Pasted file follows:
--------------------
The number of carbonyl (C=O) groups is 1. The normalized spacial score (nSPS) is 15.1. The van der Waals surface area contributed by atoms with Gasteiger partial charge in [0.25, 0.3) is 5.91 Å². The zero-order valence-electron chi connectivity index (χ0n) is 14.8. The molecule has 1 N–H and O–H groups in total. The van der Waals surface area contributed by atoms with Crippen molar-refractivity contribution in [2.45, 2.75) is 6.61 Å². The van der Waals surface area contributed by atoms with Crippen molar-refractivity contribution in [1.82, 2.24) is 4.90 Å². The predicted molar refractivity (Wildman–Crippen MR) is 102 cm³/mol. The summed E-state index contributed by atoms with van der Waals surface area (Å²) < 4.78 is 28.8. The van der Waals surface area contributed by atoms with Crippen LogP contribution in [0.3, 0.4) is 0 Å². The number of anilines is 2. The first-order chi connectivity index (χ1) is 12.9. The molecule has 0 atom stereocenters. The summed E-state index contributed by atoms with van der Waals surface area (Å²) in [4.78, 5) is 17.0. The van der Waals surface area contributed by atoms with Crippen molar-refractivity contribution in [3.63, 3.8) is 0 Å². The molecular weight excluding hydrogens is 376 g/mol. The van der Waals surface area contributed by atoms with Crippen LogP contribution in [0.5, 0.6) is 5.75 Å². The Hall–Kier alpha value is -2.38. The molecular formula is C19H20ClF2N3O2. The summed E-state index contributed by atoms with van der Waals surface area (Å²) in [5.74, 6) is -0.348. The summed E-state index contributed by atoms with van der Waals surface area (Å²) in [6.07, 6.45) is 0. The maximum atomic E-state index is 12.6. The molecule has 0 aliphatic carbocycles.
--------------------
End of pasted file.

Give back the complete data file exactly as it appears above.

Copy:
The number of carbonyl (C=O) groups is 1. The normalized spacial score (nSPS) is 15.1. The van der Waals surface area contributed by atoms with Gasteiger partial charge in [0.25, 0.3) is 5.91 Å². The zero-order valence-electron chi connectivity index (χ0n) is 14.8. The molecule has 1 N–H and O–H groups in total. The van der Waals surface area contributed by atoms with Crippen molar-refractivity contribution in [2.45, 2.75) is 6.61 Å². The van der Waals surface area contributed by atoms with Crippen molar-refractivity contribution in [1.82, 2.24) is 4.90 Å². The predicted molar refractivity (Wildman–Crippen MR) is 102 cm³/mol. The summed E-state index contributed by atoms with van der Waals surface area (Å²) < 4.78 is 28.8. The van der Waals surface area contributed by atoms with Crippen LogP contribution in [0.3, 0.4) is 0 Å². The number of anilines is 2. The first-order chi connectivity index (χ1) is 12.9. The molecule has 0 atom stereocenters. The summed E-state index contributed by atoms with van der Waals surface area (Å²) in [4.78, 5) is 17.0. The van der Waals surface area contributed by atoms with Crippen molar-refractivity contribution in [3.63, 3.8) is 0 Å². The molecular weight excluding hydrogens is 376 g/mol. The van der Waals surface area contributed by atoms with Crippen LogP contribution in [0.5, 0.6) is 5.75 Å². The Hall–Kier alpha value is -2.38. The molecular formula is C19H20ClF2N3O2. The summed E-state index contributed by atoms with van der Waals surface area (Å²) in [5.74, 6) is -0.348. The summed E-state index contributed by atoms with van der Waals surface area (Å²) in [6.07, 6.45) is 0. The maximum atomic E-state index is 12.6. The molecule has 0 aliphatic carbocycles.